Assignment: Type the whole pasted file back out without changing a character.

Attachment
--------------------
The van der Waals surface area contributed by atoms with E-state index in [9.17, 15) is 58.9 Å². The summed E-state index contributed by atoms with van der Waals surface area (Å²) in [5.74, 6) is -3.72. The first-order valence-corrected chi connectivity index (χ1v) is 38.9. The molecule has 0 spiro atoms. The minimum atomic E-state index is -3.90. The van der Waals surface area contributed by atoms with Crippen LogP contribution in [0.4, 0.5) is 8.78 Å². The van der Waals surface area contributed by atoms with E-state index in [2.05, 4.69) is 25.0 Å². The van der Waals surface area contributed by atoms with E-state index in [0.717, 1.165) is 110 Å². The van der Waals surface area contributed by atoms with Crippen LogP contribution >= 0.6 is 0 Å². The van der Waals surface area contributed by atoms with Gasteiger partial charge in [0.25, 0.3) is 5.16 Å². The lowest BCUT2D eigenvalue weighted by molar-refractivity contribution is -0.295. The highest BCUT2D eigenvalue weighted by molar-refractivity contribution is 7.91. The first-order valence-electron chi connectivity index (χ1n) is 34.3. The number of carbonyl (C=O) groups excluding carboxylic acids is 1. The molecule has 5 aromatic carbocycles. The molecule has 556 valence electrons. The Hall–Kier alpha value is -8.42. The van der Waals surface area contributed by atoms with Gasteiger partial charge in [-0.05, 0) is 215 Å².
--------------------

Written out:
The van der Waals surface area contributed by atoms with E-state index in [9.17, 15) is 58.9 Å². The summed E-state index contributed by atoms with van der Waals surface area (Å²) in [5.74, 6) is -3.72. The first-order valence-corrected chi connectivity index (χ1v) is 38.9. The molecule has 0 spiro atoms. The minimum atomic E-state index is -3.90. The van der Waals surface area contributed by atoms with Crippen LogP contribution in [0.4, 0.5) is 8.78 Å². The van der Waals surface area contributed by atoms with E-state index in [2.05, 4.69) is 25.0 Å². The van der Waals surface area contributed by atoms with E-state index in [0.717, 1.165) is 110 Å². The van der Waals surface area contributed by atoms with Crippen LogP contribution >= 0.6 is 0 Å². The van der Waals surface area contributed by atoms with Gasteiger partial charge in [0.25, 0.3) is 5.16 Å². The lowest BCUT2D eigenvalue weighted by molar-refractivity contribution is -0.295. The highest BCUT2D eigenvalue weighted by molar-refractivity contribution is 7.91. The first-order valence-electron chi connectivity index (χ1n) is 34.3. The number of carbonyl (C=O) groups excluding carboxylic acids is 1. The molecule has 5 aromatic carbocycles. The molecule has 556 valence electrons. The Hall–Kier alpha value is -8.42. The van der Waals surface area contributed by atoms with Gasteiger partial charge in [-0.05, 0) is 215 Å².